Tooth and Nail records has a unique side of it that most labels don't even bother putting an effort towards;
a rough, edgy underground sound paying homage to earlier sounds of the 80's and 90's. Bands like Neon Horse, Starflyer 59,
Joy Electric, Children 18:3, and even former old school band Havalina seemed to cater to one sort of genre
yet managed to appeal across the board. Another alum a part of T&N's underground schema is Bon Voyage, a
vintage venture that although releases their third album with Lies, just now is getting the label and promo attention
Headed up by Starfyler 59's Jason Martin (and brother of Ronnie Martin, the brains behind Joy Electric) and Jason's wife,
Julie (who sang in Havalina), this newest chapter, Lies, proves that the underground scene is still productive and can
still appeal to the mainstream crowd.
Lies starts off with their much played song, "Monster," which showcases the melding styles of Joy Electric-like
power pop beats and Julie's haunting lyrics (which can sometimes sound like a female version of Ronnie's). "Monster"'s strange
lyrics echo and haunt the listener, but ultimately hook them into listening to the rest of album as well. "Monster" segues into
"Don't Lie" which continues the jam and 80's sound along with more of the same lyrics. "Birthday" is another solid track that
further darkens the mood and begins to wield a pattern of the insufficiencies of people; how often they let you down and fail you,
leaving it hard to continually trust them. "Best Friend" visits the same theme but more or less regards material possessions
and their inability to satisfy, while "Bad Friend" revisits the chorus and background lines of the song as a short instrumental.
"Diary" takes on the same kind of poppy and bubbly spirit that "Birthday" offers, but with seemingly more positive lyrics.
Unfortunately, the album disc packaging comes with no lyrics included, which is unfortunate seeing as how Julie's vocals sometimes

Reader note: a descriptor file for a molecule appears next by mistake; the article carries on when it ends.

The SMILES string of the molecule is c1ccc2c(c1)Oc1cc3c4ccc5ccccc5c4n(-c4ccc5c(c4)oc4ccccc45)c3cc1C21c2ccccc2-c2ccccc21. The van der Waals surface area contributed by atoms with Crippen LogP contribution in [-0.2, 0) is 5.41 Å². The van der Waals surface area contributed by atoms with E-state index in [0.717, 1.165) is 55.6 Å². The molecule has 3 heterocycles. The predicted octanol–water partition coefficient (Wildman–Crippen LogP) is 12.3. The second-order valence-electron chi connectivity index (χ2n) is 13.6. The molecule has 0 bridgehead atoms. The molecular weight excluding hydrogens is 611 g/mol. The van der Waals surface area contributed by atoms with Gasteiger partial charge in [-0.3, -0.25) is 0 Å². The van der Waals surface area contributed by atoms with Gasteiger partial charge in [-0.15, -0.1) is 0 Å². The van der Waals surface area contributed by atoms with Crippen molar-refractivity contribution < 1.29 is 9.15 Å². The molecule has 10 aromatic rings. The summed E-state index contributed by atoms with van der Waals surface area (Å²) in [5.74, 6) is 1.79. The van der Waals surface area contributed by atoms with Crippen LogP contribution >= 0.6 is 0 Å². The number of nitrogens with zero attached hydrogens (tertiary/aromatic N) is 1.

make it a bit difficult to make out what she is trying to say.
"The Good Life" is a throwback to Julie's Havalina days and is also the first (and only) song to use actual drums rather than
synthetic. "Girlfriend in a Coma" is a rather disappointing track, probably having to do with the
fact that it is a cover of an old 1980's Smiths song made popular in the U.K. The song clocks just one second over two minutes
and doesn't seem to fit the album's canon of style. "Bad Dream" is a further stylized remix of the song "Monster" and actually
works even though it's a different take on a track on the same album. "LTD" is another synth styled instrumental that seems out
of place, but it could serve as a buffer for the next and final song, "Wake Up, Make Up," which plays nicely as a closer.
This one is also the most poppy sounding tune-turned-anthem that leaves the album ending on a more positive note.
Having listened to the complete album several times (it can be done in one sitting, as Lies only plays for a bit
over 31 minutes total), a conclusion can easily be made. This is solid, original, and superb music.
I found myself being able to digest the whole thing, without skipping songs or fast forwarding (except for "Girlfriend in a Coma")
and enjoying every minute of it, no matter how short. Bon Voyage's style is exotic and probably will take some adjusting,
especially if you're averse to the sound of similar artists on the T&N label. Every track on this record is catchy and deserves
several go-rounds before making a decision, but eventually Julie's vocals and lyrics, coupled with Jason's beats and synths may
make you stay for the entire ride.
- Review date: 7/9/08, written by Zachary Anderson